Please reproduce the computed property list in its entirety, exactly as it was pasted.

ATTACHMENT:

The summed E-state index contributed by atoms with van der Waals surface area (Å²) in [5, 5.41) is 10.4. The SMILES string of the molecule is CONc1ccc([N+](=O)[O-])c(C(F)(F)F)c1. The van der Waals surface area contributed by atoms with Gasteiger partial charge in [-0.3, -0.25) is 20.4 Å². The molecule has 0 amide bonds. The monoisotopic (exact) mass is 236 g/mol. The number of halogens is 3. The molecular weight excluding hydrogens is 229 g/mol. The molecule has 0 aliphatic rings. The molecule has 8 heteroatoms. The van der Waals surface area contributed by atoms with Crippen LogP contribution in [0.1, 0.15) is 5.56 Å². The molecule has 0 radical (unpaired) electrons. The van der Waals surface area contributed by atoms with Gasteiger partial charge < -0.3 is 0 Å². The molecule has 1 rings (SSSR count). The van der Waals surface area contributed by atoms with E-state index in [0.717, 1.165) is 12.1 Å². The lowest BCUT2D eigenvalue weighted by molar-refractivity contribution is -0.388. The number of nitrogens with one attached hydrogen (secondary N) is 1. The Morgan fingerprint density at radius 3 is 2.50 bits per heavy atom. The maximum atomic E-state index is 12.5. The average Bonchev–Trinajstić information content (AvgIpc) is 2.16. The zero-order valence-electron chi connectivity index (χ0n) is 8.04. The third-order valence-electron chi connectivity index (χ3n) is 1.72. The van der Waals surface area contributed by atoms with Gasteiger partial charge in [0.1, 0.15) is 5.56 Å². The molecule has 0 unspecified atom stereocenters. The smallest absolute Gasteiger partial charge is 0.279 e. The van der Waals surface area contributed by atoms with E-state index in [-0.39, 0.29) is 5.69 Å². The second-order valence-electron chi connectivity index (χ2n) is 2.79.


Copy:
The summed E-state index contributed by atoms with van der Waals surface area (Å²) in [5, 5.41) is 10.4. The SMILES string of the molecule is CONc1ccc([N+](=O)[O-])c(C(F)(F)F)c1. The van der Waals surface area contributed by atoms with Gasteiger partial charge in [-0.3, -0.25) is 20.4 Å². The molecule has 0 amide bonds. The monoisotopic (exact) mass is 236 g/mol. The number of halogens is 3. The molecular weight excluding hydrogens is 229 g/mol. The molecule has 0 aliphatic rings. The molecule has 8 heteroatoms. The van der Waals surface area contributed by atoms with Crippen LogP contribution in [0.1, 0.15) is 5.56 Å². The molecule has 0 radical (unpaired) electrons. The van der Waals surface area contributed by atoms with Gasteiger partial charge < -0.3 is 0 Å². The molecule has 1 rings (SSSR count). The van der Waals surface area contributed by atoms with E-state index in [0.717, 1.165) is 12.1 Å². The lowest BCUT2D eigenvalue weighted by molar-refractivity contribution is -0.388. The number of nitrogens with one attached hydrogen (secondary N) is 1. The Morgan fingerprint density at radius 3 is 2.50 bits per heavy atom. The maximum atomic E-state index is 12.5. The average Bonchev–Trinajstić information content (AvgIpc) is 2.16. The zero-order valence-electron chi connectivity index (χ0n) is 8.04. The third-order valence-electron chi connectivity index (χ3n) is 1.72. The van der Waals surface area contributed by atoms with Gasteiger partial charge in [0.1, 0.15) is 5.56 Å². The molecule has 0 unspecified atom stereocenters. The smallest absolute Gasteiger partial charge is 0.279 e. The van der Waals surface area contributed by atoms with E-state index in [-0.39, 0.29) is 5.69 Å². The second-order valence-electron chi connectivity index (χ2n) is 2.79.